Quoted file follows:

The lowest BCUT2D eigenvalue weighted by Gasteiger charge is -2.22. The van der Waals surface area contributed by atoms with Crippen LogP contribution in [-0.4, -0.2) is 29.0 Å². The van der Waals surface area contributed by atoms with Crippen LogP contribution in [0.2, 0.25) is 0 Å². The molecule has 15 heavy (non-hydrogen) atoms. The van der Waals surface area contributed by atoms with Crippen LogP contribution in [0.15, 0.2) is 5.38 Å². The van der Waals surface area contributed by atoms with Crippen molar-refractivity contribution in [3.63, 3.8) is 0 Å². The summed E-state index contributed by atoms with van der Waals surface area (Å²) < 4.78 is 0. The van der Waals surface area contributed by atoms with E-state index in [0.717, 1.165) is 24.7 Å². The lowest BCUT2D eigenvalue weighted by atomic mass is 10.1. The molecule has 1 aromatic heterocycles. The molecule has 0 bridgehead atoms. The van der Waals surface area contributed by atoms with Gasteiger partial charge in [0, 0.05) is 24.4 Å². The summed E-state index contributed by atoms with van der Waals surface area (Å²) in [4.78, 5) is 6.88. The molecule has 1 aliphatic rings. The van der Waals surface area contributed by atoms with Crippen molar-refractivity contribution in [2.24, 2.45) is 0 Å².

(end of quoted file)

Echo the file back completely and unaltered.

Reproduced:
The lowest BCUT2D eigenvalue weighted by Gasteiger charge is -2.22. The van der Waals surface area contributed by atoms with Crippen LogP contribution in [-0.4, -0.2) is 29.0 Å². The van der Waals surface area contributed by atoms with Crippen LogP contribution in [0.2, 0.25) is 0 Å². The molecule has 15 heavy (non-hydrogen) atoms. The van der Waals surface area contributed by atoms with Crippen LogP contribution in [0.15, 0.2) is 5.38 Å². The van der Waals surface area contributed by atoms with Crippen molar-refractivity contribution in [3.63, 3.8) is 0 Å². The summed E-state index contributed by atoms with van der Waals surface area (Å²) < 4.78 is 0. The van der Waals surface area contributed by atoms with E-state index in [0.717, 1.165) is 24.7 Å². The lowest BCUT2D eigenvalue weighted by atomic mass is 10.1. The molecule has 1 aromatic heterocycles. The molecule has 0 bridgehead atoms. The van der Waals surface area contributed by atoms with Gasteiger partial charge in [0, 0.05) is 24.4 Å². The summed E-state index contributed by atoms with van der Waals surface area (Å²) in [4.78, 5) is 6.88. The molecule has 1 aliphatic rings. The van der Waals surface area contributed by atoms with Crippen molar-refractivity contribution in [2.24, 2.45) is 0 Å².